As of May, 2003, I have decided to no longer run for this office. I am maintaining the website for several reasons, not the least of which is that the effort expended in developing the ideas was clearly worthy, and the work produced should therefore be preserved. My further reasons for no longer seeking elective office can be found in this essay - Saving America from Ourselves.
from the 2004 Presidential Campaign of Joel A. Wendt: working paper #4
The Problem of Terrorism
- in the light of a reconsideration of the nature of
foreign policy -
Before we enter into a more detailed dicussion of foreign policy, let's think about the events of 9/11 and what really changed.
For people living in Israel or Palistine, not all that much. Hatred and violence are there almost a way of life. For Americans, who managed to go through two World Wars without really any serious domestic impact (outside of our children, husbands and wives dying in foreign places) 9/11 was a major shock to the system. Those, who had found reason to hate us, now made war upon us right in our backyard.
One way to look at this is: "how could they?" Another way is to realize we having been living under the benefit of a remarkable Grace that it took so long before we had to face what other parts of the world live with on a daily basis. We really should be thankful, given how open our society is. In many ways we are much more vulnerable than other places in the world, where many guards and over cautious suspicion are the norm.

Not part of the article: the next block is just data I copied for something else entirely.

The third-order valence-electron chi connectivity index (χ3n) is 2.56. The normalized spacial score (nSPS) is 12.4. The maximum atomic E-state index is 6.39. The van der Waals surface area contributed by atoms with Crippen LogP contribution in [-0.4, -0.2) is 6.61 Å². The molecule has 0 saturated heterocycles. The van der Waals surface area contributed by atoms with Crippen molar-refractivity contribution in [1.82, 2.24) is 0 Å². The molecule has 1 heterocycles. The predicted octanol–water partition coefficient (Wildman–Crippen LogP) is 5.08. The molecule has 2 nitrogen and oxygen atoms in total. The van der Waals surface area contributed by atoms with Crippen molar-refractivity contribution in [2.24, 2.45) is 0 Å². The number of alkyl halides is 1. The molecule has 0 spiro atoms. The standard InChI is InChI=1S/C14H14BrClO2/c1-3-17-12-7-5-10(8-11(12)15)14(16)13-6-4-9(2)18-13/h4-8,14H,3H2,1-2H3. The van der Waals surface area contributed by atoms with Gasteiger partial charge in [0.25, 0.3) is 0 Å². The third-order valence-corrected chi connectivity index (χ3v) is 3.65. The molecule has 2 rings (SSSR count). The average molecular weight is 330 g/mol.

The response of our leaders has been somewhat predictable (see discussion below). But has it been wise?
Ask yourself the question of how far will we have to go, in terms of sacrificing our civil rights, before we could make our society completely free of the dangers of terrorism. Should we close all our borders, erect walls and fences, make national IDs required for everyone, station check points at the edge of every city and town, turn all our neighbors and friends into secret spys, watching each other for the smallest deviation from right thought and deed? How far to complete safety?
The reality is that complete safety is not possible, anymore than ending the drunken driving deaths on our highways. We can no more prevent any and all acts of terror, than we can prevent cancer. Would we be right in making all Islamic peoples live in concentration camps?
The fact is we cannot make life completely safe. Such a goal requires fantasy thinking, thinking disconnected from reality. Further, if we sacrifice any civil rights, any at all, we do for the terrorist what they seek. We become terrorized. We react to their terror and out of fear make our society less open, less free, less what makes it what it is. If the terrorists make us live in fear, than to that extent then have already won the war. Terrorism is not about physical damage, death and destruction. It is about destroying something inside of people - it is entirely psychological in nature.
This being the case then it must be fought on that level - inside us. We defeat the terrorist by not being terrorised. We obtain our victory over this psychological crime by not letting the fear build prisons in our minds, or by not letting the fear build mistrust in our hearts. Nor do we reach out into the world and commit similar acts against others, using the terrorist as an excuse to sink to their level of violent approaches to the solution of poor relations among Peoples.